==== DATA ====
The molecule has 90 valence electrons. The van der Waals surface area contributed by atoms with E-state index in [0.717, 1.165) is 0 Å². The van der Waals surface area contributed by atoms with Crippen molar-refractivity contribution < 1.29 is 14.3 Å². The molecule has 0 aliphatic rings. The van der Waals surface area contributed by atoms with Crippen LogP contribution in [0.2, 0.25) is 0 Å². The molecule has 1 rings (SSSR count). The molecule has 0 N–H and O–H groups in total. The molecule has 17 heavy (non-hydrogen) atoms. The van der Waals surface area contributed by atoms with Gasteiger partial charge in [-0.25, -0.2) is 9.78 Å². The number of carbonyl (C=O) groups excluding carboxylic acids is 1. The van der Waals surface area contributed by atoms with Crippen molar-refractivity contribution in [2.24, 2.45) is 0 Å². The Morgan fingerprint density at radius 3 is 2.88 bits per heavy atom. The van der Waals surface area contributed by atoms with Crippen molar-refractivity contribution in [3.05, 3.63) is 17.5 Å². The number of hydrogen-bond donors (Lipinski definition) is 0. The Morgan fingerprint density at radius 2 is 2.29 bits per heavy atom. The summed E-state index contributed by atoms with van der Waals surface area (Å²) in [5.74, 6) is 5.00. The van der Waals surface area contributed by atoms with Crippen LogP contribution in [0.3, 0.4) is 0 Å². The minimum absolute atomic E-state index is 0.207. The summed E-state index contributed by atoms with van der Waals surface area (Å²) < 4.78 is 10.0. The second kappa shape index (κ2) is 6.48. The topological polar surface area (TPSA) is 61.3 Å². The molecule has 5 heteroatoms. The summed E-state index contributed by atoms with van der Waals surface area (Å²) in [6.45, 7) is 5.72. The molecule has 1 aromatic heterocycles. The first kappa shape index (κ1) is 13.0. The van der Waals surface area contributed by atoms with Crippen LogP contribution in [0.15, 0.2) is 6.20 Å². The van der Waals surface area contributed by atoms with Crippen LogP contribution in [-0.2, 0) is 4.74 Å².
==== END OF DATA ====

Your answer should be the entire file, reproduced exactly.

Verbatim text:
The molecule has 90 valence electrons. The van der Waals surface area contributed by atoms with E-state index in [0.717, 1.165) is 0 Å². The van der Waals surface area contributed by atoms with Crippen molar-refractivity contribution < 1.29 is 14.3 Å². The molecule has 0 aliphatic rings. The van der Waals surface area contributed by atoms with Crippen LogP contribution in [0.2, 0.25) is 0 Å². The molecule has 1 rings (SSSR count). The molecule has 0 N–H and O–H groups in total. The molecule has 17 heavy (non-hydrogen) atoms. The van der Waals surface area contributed by atoms with Gasteiger partial charge in [-0.25, -0.2) is 9.78 Å². The number of carbonyl (C=O) groups excluding carboxylic acids is 1. The van der Waals surface area contributed by atoms with Crippen molar-refractivity contribution in [2.24, 2.45) is 0 Å². The Morgan fingerprint density at radius 3 is 2.88 bits per heavy atom. The van der Waals surface area contributed by atoms with Crippen molar-refractivity contribution in [3.05, 3.63) is 17.5 Å². The number of hydrogen-bond donors (Lipinski definition) is 0. The Morgan fingerprint density at radius 2 is 2.29 bits per heavy atom. The summed E-state index contributed by atoms with van der Waals surface area (Å²) in [5.74, 6) is 5.00. The van der Waals surface area contributed by atoms with Crippen LogP contribution in [0.3, 0.4) is 0 Å². The minimum absolute atomic E-state index is 0.207. The summed E-state index contributed by atoms with van der Waals surface area (Å²) < 4.78 is 10.0. The second kappa shape index (κ2) is 6.48. The topological polar surface area (TPSA) is 61.3 Å². The molecule has 5 heteroatoms. The summed E-state index contributed by atoms with van der Waals surface area (Å²) in [6.45, 7) is 5.72. The molecule has 1 aromatic heterocycles. The first kappa shape index (κ1) is 13.0. The van der Waals surface area contributed by atoms with Crippen LogP contribution in [0.15, 0.2) is 6.20 Å². The van der Waals surface area contributed by atoms with Crippen LogP contribution in [-0.2, 0) is 4.74 Å².